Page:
Creating Buying Communities

Build your own social network centered on your eBay Store.

by Janelle Elms
- Mar 30, 2009

With more than 100 million Web sites on the Internet today, are you sometimes in awe that people can even find yours? What used to be a place where we could put up a one-page site with our address and phone number on it has become gigantic, awe-inspiring, all-consuming and fast-moving. But it has also become a lonely place.

This is one of the many reasons social networking sites are blowing up. Consider these facts:

  • Twitter has increased in activity by more than 750 percent in the last year.
  • Facebook has more than 175 million users.
  • In December alone, online users spent 45 billion minutes—that's 750 million hours—using social networking sites and engaging each other on blogs.
  • People ages 35 to 49 are generating the most activity in these areas.

This article isn't about social networking. But the figures quoted above are vital to your selling success on eBay, if you understand the common thread that connects them: the need to belong. People want to be with other people—people like themselves; people with similar interests and passions.

Brilliant and profitable sellers on eBay are already creating active communities and building them directly into their eBay businesses. People who sell art are finding art community members; people who sell pet supplies are developing community members who have pets and so on.

Kathy Eickholt of CatLadyKate, an online antique and glassware store, loves getting notes from her customers explaining how excited they are to be able to get a piece to finish a pattern. Many of her buyers also share a story about why they purchased a particular piece. As Eickholt started to become aware of this common thread among her buyers, she knew these stories had to be shared with a passionate, connected community. She recently put up a "Share Your Story" page for her customers.

"My customers are thrilled to get something that has an emotional connection to their family," Eickholt says. "I wanted to give them an opportunity to share that with others. I changed my product mix and marketing strategy to build more repeat business, and I believe making my community [members] visible to themselves and others will put me No. 1 in their minds."

Shirley Ventress of WhiskerFeathers, an online pet store, also understands her buyer's passions—this time about their pets. "People are so proud of their dogs and cats," she says. "Today people even keep pictures of them on their cell phones. I know I have a picture of my cat Sofie on mine."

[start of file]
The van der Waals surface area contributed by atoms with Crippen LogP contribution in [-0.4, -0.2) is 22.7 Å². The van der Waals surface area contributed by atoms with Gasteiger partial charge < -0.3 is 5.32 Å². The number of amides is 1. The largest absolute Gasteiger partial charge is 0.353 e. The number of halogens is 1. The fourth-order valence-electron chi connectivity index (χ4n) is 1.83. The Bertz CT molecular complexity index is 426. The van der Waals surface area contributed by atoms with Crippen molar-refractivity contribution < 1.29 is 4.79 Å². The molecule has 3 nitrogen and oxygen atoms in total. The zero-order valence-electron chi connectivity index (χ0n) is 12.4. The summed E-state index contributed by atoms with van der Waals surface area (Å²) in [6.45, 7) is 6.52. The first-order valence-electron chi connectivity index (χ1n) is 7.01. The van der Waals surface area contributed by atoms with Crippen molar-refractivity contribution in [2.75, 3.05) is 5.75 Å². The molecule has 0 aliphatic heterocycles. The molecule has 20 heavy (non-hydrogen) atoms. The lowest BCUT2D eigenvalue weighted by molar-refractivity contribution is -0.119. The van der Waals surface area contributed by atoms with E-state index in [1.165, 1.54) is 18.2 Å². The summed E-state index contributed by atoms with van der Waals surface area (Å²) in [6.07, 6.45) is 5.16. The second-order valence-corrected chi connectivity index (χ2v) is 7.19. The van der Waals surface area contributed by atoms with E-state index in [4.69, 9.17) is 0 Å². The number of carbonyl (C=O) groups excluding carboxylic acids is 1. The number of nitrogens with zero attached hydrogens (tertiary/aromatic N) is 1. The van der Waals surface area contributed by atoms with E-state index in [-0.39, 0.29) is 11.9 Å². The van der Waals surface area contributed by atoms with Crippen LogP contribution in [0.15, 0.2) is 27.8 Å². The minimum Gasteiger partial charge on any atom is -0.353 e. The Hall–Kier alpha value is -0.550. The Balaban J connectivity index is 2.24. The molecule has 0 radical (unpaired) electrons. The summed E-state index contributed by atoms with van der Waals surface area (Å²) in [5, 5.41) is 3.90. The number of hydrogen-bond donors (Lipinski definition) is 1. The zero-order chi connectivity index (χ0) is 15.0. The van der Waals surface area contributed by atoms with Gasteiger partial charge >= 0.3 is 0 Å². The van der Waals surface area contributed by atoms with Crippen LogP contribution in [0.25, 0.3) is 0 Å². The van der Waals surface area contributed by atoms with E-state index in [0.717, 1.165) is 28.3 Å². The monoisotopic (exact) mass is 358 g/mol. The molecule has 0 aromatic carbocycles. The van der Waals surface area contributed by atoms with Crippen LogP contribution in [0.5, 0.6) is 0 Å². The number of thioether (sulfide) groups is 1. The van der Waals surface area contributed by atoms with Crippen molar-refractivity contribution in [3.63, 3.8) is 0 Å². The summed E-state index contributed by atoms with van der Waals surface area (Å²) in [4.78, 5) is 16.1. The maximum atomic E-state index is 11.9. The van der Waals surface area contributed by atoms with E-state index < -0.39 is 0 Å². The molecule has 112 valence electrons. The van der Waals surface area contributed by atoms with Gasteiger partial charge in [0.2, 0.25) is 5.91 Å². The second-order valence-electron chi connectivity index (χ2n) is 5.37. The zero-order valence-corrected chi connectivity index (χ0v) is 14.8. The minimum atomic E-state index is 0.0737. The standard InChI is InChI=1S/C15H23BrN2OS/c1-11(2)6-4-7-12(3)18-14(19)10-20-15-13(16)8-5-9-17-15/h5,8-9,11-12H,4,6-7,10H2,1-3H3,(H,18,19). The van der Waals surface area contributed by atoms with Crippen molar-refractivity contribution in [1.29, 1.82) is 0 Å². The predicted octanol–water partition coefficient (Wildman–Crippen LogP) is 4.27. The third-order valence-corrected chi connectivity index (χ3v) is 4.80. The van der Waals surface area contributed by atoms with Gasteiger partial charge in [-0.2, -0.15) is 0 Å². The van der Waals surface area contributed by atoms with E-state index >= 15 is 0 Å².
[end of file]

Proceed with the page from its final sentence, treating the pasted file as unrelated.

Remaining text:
Did you know that 98 percent of online buying decisions are affected by what others have to say about that product or service?

This familiar knowledge about her customers is one of the reasons Ventress' site is so successful.

Taking this information one step further, she invites her customers to send in photos of their pets and share them with other community members.

"This pet picture page works great because after they see the picture, the link gets forwarded to friends and family, which then brings more people to my store," Ventress says.

Did you know that 98 percent of online buying decisions are affected by what others have to say about that product or service? Wow. Maryann Lowden of Good Buys All the Time is an eBay education specialist who uses her students' testimonials to create a buying community and take advantage of peer recommendations. What she sells are services, and her previous students' success helps others want to join Maryann and learn how to be successful, too.

Carolyn Jacinto of XOXmas Vintage Antique Collectibles utilizes pictures of her students to help create a community (Who doesn't love to share photos of themselves?). But she's taken it a step further with her exclusive charity auctions. She brilliantly and creatively reaches out to the fan base of the famous person whose items she is currently featuring. You can see her Anastacia page here.

Although not all fans would be able to afford the items up for sale, Jacinto can guarantee they'll be talking about the listings on discussion boards, blogs and other social networking sites. What a great way to build an instant marketing team for your eBay business.

To create a successful and profitable buying community you need to:

  1. Define your community members.
  2. Find where they are on the Internet.
  3. Participate and build trust.
  4. Entice them to participate in your community.

In the next article in this series, we will show you how to do just that.

About the Author

Janelle Elms is a best-selling author, inspiring educator and Visionaire of the OSI Rock Stars. You can hear her on wsRadio every Wednesday on Ask Janelle Radio. Learn the success information you need to grow your business at For step-by-step training on how to set up an eBay Store for maximum exposure and profit, visit One Percent Coach.

Opinions expressed here may not be shared by Auctiva Corp. and/or its principals.

Other Entries by this Author

Follow Us